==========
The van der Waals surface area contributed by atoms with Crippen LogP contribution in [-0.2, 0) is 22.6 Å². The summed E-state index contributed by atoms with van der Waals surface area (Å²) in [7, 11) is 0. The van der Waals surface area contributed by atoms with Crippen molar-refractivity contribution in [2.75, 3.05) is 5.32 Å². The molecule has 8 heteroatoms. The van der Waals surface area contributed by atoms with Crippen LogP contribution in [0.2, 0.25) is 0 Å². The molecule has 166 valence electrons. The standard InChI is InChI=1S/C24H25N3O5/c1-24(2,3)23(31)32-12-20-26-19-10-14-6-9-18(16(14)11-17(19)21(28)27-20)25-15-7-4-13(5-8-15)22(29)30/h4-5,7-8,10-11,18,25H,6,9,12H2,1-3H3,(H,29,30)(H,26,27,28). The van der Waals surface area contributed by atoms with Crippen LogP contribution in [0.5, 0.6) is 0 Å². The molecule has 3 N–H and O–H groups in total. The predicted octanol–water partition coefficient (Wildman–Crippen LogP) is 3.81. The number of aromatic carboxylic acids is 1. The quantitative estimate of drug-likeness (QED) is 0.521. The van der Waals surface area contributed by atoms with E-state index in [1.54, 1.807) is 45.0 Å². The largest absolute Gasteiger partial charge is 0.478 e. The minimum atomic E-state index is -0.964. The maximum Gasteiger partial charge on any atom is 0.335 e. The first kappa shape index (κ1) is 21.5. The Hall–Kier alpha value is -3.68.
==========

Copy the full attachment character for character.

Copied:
The van der Waals surface area contributed by atoms with Crippen LogP contribution in [-0.2, 0) is 22.6 Å². The summed E-state index contributed by atoms with van der Waals surface area (Å²) in [7, 11) is 0. The van der Waals surface area contributed by atoms with Crippen molar-refractivity contribution in [2.75, 3.05) is 5.32 Å². The molecule has 8 heteroatoms. The van der Waals surface area contributed by atoms with Crippen LogP contribution in [0.2, 0.25) is 0 Å². The molecule has 166 valence electrons. The standard InChI is InChI=1S/C24H25N3O5/c1-24(2,3)23(31)32-12-20-26-19-10-14-6-9-18(16(14)11-17(19)21(28)27-20)25-15-7-4-13(5-8-15)22(29)30/h4-5,7-8,10-11,18,25H,6,9,12H2,1-3H3,(H,29,30)(H,26,27,28). The van der Waals surface area contributed by atoms with Crippen LogP contribution in [0.5, 0.6) is 0 Å². The molecule has 3 N–H and O–H groups in total. The predicted octanol–water partition coefficient (Wildman–Crippen LogP) is 3.81. The number of aromatic carboxylic acids is 1. The quantitative estimate of drug-likeness (QED) is 0.521. The van der Waals surface area contributed by atoms with E-state index in [1.54, 1.807) is 45.0 Å². The largest absolute Gasteiger partial charge is 0.478 e. The minimum atomic E-state index is -0.964. The maximum Gasteiger partial charge on any atom is 0.335 e. The first kappa shape index (κ1) is 21.5. The Hall–Kier alpha value is -3.68.